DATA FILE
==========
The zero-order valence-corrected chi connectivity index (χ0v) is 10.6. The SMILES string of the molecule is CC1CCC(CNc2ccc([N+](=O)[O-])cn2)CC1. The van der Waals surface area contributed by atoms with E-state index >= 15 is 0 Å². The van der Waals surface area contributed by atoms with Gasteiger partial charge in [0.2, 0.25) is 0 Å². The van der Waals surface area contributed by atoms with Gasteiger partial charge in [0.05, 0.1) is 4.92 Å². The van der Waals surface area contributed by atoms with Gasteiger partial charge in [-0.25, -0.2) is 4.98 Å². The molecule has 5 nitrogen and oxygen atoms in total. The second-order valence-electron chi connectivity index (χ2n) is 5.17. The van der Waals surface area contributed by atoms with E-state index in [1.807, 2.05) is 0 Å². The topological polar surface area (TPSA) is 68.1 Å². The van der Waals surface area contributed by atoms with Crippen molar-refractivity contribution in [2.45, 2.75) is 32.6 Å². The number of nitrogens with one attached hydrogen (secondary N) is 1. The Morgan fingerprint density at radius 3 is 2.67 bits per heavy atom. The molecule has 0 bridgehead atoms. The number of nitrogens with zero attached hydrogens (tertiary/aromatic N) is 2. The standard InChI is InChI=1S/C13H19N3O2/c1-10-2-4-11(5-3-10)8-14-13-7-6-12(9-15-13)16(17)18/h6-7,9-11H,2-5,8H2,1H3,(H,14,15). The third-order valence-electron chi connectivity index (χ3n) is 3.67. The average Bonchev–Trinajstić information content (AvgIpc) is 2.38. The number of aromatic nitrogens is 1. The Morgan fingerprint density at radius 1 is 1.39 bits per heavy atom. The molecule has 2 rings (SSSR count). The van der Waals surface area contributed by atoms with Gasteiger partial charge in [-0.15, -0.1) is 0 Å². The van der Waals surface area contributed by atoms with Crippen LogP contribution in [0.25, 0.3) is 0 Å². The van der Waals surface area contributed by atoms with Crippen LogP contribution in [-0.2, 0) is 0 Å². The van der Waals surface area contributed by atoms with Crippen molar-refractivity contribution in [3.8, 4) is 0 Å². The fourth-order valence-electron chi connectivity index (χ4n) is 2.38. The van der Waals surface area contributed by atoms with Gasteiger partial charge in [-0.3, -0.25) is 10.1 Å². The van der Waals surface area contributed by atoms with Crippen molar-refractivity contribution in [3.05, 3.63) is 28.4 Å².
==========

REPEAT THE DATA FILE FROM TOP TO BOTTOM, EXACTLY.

The zero-order valence-corrected chi connectivity index (χ0v) is 10.6. The SMILES string of the molecule is CC1CCC(CNc2ccc([N+](=O)[O-])cn2)CC1. The van der Waals surface area contributed by atoms with E-state index >= 15 is 0 Å². The van der Waals surface area contributed by atoms with Gasteiger partial charge in [0.2, 0.25) is 0 Å². The van der Waals surface area contributed by atoms with Gasteiger partial charge in [0.05, 0.1) is 4.92 Å². The van der Waals surface area contributed by atoms with Gasteiger partial charge in [-0.25, -0.2) is 4.98 Å². The molecule has 5 nitrogen and oxygen atoms in total. The second-order valence-electron chi connectivity index (χ2n) is 5.17. The van der Waals surface area contributed by atoms with E-state index in [1.807, 2.05) is 0 Å². The topological polar surface area (TPSA) is 68.1 Å². The van der Waals surface area contributed by atoms with Crippen molar-refractivity contribution in [2.45, 2.75) is 32.6 Å². The number of nitrogens with one attached hydrogen (secondary N) is 1. The Morgan fingerprint density at radius 3 is 2.67 bits per heavy atom. The molecule has 0 bridgehead atoms. The number of nitrogens with zero attached hydrogens (tertiary/aromatic N) is 2. The standard InChI is InChI=1S/C13H19N3O2/c1-10-2-4-11(5-3-10)8-14-13-7-6-12(9-15-13)16(17)18/h6-7,9-11H,2-5,8H2,1H3,(H,14,15). The third-order valence-electron chi connectivity index (χ3n) is 3.67. The average Bonchev–Trinajstić information content (AvgIpc) is 2.38. The number of aromatic nitrogens is 1. The Morgan fingerprint density at radius 1 is 1.39 bits per heavy atom. The molecule has 2 rings (SSSR count). The van der Waals surface area contributed by atoms with Gasteiger partial charge in [-0.15, -0.1) is 0 Å². The van der Waals surface area contributed by atoms with Crippen LogP contribution in [0.25, 0.3) is 0 Å². The van der Waals surface area contributed by atoms with Crippen LogP contribution in [-0.2, 0) is 0 Å². The van der Waals surface area contributed by atoms with Crippen molar-refractivity contribution in [3.8, 4) is 0 Å². The fourth-order valence-electron chi connectivity index (χ4n) is 2.38. The van der Waals surface area contributed by atoms with Gasteiger partial charge in [-0.3, -0.25) is 10.1 Å². The van der Waals surface area contributed by atoms with Crippen molar-refractivity contribution in [3.05, 3.63) is 28.4 Å².